Tommy Armour - The Greatest

Dr Milton Wayne looks at the remarkable life of the legendary “Silver Scot”

Open Championship 1931
Winning the Claret Jug 1931The following year, Tommy made a triumphant return to his city of birth, Edinburgh, when the Open was held in nearby Carnoustie. After three rounds, the unlikely leader was Argentinean Jose Jurado. His closest challenger was pre-tournament favourite Mac Smith with Tommy a distant third, five shots back. In the event, Armour shot 71 then sat sipping whisky in the clubhouse as first Jurado, then Smith were destroyed by the closing three holes. Then, as now, the toughest finishing stretch in the majors decided the champion.
Jurado was particularly devastated at the manner in which he lost, shooting double bogey, bogey, bogey to lose by a single shot. A popular character, Jurado’s gallery included HRH the Prince of Wales who was taking lessons from the dapper Argentinean. The Scotsman newspaper described Jose’s reaction: “Jurado, a dazed man, went through the crowd and into the room reserved for the players behind the first tee, broke down completely and cried like a child.”
Armour still didn’t believe he would win as Mac Smith was now leading by two shots. However, the tragic Smith was similarly undone and dropped six shots over the final three holes to let the title slip to Armour, who told reporters: "I've never lived through such an hour before.” In the era before the Masters, Armour had become only the third man in history to win all three Majors.

Early Retirement
In 1933, at the US Open at North Shore Country Club, Tommy set another record during the first round by opening up a five-shot lead, the biggest ever. Unfortunately, he recorded another record on top of that – the highest non-winning 18-hole lead in US Open history – when he let the title slip through his hands. The eventual winner was Johnny Goodman, who remains to this day the last amateur to win a Major.
Tommy Armour Golf Balls, 50c eachArmour’s putting issues were compounded by yips when chipping and, despite getting to the final of the PGA in 1935 (losing 5&4 to Johnny Revolta), he didn’t play much after that year. He won another PGA tournament in 1938, and had a couple of runs in Majors, but he was to all intents and purposes semi-retired. It is perhaps fanciful to think that he looked at the example of his former fierce rival Bobby Jones quitting while on top and decided it wasn’t worth the stress and pain. But regardless, still in his thirties, he had decided enough was enough.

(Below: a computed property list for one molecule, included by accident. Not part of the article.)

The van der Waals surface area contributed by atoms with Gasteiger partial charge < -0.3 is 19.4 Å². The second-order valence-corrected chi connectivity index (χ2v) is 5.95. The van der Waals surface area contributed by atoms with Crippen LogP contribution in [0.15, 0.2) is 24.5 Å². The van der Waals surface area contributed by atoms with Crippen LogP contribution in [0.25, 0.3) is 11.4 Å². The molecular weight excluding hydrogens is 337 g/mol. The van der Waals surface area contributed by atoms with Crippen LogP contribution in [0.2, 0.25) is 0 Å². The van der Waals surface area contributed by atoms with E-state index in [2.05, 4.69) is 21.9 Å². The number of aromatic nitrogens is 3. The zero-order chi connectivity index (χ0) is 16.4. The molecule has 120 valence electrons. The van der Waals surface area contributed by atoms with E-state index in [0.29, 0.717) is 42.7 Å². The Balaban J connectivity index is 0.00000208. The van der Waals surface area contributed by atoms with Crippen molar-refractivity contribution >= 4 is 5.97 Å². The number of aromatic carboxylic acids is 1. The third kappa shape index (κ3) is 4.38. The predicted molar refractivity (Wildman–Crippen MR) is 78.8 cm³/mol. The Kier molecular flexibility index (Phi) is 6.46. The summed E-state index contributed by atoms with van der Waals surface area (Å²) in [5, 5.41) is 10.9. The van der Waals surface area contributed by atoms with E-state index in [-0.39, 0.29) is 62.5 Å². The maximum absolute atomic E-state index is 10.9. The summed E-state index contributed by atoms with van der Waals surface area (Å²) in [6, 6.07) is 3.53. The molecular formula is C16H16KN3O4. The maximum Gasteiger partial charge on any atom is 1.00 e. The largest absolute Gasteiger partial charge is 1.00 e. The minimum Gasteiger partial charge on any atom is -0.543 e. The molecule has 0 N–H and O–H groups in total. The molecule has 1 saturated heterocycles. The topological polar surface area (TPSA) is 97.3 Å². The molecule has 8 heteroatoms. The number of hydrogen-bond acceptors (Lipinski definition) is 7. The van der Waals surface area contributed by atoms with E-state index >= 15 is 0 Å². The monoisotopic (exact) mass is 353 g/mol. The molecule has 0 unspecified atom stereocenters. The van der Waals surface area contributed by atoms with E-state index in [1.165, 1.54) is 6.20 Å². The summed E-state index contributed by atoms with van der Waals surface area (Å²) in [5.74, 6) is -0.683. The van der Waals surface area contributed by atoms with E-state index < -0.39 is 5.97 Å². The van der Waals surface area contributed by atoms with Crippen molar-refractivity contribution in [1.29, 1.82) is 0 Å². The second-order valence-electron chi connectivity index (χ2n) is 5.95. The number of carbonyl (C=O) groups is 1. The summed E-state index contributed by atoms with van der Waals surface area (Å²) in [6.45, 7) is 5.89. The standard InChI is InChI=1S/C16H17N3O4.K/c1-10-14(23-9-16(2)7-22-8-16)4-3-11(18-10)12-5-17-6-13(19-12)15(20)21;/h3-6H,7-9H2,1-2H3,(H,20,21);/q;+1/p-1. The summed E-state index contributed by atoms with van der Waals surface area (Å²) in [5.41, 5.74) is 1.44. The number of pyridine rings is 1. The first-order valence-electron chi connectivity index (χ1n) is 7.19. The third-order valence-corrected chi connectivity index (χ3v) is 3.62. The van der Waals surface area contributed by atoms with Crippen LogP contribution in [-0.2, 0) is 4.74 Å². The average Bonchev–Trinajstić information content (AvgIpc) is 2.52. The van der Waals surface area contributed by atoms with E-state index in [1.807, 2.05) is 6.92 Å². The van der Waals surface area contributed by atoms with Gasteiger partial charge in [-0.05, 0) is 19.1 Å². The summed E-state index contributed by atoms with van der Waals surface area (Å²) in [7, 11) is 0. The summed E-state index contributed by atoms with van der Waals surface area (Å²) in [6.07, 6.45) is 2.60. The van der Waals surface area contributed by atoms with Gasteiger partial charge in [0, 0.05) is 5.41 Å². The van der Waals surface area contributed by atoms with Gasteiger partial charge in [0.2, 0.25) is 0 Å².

Instead he started on another lucrative tour, giving lectures all over the country. It was during this time that he met Estelle, his second wife. Unfortunately he was still married to his first wife at the time and a messy divorce followed.
Talking for a living was a natural move for Tommy. Byron Nelson once said that Armour was "absolutely the most gifted story-teller I've ever known in golf. He could take the worst story you ever heard and make it great.” Later, Tommy put this to use during the Second World War, touring army hospitals and raising the spirits of the troops with his dazzling tales. However, given his own wartime memories he found the experience extremely depressing.
In 1936 Tommy was hired by the Macgregor golf company. To many, it looked like a “front man” role, but in fact he became deeply involved in designing their clubs. His innovations transformed Macgregor’s fortunes and his drivers became their bestsellers. Later he created his own manufacturing company and his name is still on clubs sold today.


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